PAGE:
Author: M.Prince (11 Dec 05 9:46pm)
Those numbers are about right looking at all the data. We've seen a slow but constant rise in the volume of total spam the project receives. However, there appears to have been a lot less address sharing between spammers than we had originally guessed.
Another interesting point that doesn't come through in the stats -- although we're working on how to quantify it -- is that we are getting a disproportionately high level of phishing spam compared with a lot of stats I see elsewhere online -- maybe as much as 65% of our email traffic. It appears to me that traditional spammers aren't harvesting as much as they maybe once were. (I hold no delusion that we caused them to stop, I just think the market for spam services shifted due to an onslaught from spam filters, laws, etc.) It also seems to indicate that most of the harvesting that's going on today is being done for the people committing true fraud: phishing, 419 scams, lotto scams, etc.
One other x-factor that we have a really, really hard time tracking is the amount of harvesting that is taking place through Google. We've downloaded and played with most the major harvester software packages available. They're all increasingly encouraging their users to harvest directly through the Google cache. Not only is it faster, they argue, but it also avoids a lot of the pesky honey pots (like our own) that are architected to not hand out addresses to Google.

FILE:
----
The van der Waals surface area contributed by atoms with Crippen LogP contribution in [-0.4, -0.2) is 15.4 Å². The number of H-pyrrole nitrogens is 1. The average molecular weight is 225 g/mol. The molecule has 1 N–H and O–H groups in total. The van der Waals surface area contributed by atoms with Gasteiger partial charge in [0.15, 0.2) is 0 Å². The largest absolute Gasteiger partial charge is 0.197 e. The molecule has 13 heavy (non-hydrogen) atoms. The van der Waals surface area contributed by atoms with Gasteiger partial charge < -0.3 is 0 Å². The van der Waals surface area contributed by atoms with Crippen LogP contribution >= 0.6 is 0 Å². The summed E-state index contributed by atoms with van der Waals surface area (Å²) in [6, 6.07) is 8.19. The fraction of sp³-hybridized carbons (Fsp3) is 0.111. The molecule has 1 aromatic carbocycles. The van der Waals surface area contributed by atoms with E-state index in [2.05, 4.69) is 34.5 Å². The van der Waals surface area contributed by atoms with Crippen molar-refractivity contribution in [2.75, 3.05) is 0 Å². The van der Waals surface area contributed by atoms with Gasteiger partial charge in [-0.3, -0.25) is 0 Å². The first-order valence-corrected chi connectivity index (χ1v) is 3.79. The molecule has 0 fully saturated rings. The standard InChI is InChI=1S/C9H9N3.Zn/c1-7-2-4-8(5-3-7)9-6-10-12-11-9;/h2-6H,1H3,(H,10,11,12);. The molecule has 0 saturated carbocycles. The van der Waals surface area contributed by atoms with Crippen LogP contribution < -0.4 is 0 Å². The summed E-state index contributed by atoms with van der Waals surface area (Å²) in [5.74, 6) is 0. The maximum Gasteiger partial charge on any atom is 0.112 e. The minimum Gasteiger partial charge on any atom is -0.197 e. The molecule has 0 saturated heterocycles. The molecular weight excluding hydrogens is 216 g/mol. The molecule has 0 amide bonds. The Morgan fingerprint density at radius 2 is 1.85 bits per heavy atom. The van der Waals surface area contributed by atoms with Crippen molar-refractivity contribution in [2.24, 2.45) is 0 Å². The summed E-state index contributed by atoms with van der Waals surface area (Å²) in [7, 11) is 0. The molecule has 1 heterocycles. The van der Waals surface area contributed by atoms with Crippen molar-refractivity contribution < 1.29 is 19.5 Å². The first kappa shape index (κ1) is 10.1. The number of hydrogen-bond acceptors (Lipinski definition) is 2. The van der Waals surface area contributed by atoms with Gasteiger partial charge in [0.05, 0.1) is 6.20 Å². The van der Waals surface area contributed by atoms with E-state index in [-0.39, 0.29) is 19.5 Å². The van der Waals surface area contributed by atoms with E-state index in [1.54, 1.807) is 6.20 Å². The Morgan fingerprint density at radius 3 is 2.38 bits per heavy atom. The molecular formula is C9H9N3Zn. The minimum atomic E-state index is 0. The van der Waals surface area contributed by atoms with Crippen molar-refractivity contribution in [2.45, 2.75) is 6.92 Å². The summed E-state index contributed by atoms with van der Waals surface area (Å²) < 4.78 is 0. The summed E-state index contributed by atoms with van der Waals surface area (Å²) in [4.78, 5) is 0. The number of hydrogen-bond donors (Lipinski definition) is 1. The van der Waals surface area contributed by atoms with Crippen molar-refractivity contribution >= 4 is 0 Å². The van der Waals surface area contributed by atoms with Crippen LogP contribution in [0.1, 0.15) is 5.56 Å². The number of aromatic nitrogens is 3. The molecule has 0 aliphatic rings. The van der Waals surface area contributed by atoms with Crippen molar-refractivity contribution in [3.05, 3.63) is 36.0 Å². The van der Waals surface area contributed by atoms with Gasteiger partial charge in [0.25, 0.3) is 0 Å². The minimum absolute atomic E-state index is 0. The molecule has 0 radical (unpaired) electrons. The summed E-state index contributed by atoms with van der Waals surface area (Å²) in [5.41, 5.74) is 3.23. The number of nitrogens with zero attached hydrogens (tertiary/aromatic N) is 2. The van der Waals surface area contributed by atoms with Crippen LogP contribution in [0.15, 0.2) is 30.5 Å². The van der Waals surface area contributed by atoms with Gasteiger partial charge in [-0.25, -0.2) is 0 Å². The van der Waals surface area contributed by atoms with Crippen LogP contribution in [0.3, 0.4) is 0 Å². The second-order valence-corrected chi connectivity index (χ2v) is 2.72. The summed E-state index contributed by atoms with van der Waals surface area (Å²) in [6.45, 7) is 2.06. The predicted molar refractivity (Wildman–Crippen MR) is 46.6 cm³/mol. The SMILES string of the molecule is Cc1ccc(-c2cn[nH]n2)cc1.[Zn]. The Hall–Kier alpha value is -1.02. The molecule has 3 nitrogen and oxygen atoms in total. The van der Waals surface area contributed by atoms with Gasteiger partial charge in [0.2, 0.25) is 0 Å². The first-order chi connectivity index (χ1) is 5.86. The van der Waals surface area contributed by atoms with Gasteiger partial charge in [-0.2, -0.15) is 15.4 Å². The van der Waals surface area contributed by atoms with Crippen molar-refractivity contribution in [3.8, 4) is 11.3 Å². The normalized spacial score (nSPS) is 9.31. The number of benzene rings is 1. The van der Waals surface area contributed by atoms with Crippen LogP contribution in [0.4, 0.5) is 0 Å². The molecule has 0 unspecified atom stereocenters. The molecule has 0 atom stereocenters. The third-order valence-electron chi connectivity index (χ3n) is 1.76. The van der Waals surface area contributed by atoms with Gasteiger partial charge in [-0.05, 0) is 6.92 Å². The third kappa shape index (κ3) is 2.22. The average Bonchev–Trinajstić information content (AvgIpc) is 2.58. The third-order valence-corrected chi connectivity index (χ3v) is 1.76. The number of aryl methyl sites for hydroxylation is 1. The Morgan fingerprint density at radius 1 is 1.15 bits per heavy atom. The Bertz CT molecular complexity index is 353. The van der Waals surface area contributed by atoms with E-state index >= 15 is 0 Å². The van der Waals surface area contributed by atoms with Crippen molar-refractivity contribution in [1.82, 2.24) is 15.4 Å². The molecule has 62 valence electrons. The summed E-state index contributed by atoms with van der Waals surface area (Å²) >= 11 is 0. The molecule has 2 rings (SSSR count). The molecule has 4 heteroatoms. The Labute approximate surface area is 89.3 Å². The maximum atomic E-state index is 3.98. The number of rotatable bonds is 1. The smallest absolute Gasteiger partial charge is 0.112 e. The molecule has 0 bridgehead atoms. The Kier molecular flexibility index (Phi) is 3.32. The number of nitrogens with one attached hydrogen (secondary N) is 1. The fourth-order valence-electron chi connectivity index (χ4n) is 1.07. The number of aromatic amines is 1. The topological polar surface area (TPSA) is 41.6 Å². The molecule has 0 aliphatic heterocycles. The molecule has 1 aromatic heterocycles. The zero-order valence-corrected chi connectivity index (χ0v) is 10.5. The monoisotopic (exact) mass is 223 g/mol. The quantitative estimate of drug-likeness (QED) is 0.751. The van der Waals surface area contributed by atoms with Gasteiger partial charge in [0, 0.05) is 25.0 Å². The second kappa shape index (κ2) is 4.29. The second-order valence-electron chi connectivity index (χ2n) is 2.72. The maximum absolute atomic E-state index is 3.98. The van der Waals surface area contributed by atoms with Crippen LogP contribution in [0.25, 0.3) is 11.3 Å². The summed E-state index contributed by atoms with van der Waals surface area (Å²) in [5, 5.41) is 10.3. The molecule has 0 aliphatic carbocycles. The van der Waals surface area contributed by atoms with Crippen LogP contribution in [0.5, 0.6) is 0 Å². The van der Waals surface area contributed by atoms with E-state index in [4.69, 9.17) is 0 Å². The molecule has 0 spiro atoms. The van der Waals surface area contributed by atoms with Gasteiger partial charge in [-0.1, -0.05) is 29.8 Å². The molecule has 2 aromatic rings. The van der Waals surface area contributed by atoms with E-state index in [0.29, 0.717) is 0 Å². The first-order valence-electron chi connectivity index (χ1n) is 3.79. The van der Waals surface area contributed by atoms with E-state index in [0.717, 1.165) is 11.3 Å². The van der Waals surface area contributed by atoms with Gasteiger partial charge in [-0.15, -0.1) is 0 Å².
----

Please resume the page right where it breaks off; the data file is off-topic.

To give you a sense of the problem of Google cache harvesting, we are CONSTANTLY getting a Google IP listed among our top-25 harvesters list. That is in spite of the fact that we have no-archive tags at the top of every honey pot so they shouldn't ever end up in the Google cache at all. Imagine what that means must be happening: Google has to have visited a honey pot, somehow the Google spider gets confused and ignores the no-archive tag, it appears in the Google cache, and then some spammer's harvester surfs the cache and finds the honey pot page. A highly unlikely series of events. The fact that it is happening with some frequency means either: 1) Google's code recognizing no-archive is very messed up, and/or 2) there's a lot of harvesting going on through the Google cache. I've talked with Google engineers about the no-archive tag and, while they admit that it may make a mistake every once in a while, it certainly doesn't do so on a regular basis. That leads me to the conclusion that #2 must be the case.
While I've sort of rambled onto a different topic than I started, increasingly our advice to everyone is that if they want to avoid harvesting one of the best things they can do is add a "no-archive" metatag to the top of their pages. Doing so won't stop Google from indexing you, it will just stop that "View in Cache" link to appear next to your search results. Unless you have a specific reason you want your pages in the Google cache -- and I can't think of many good ones -- it's probably a best practice to include such a metatag by default.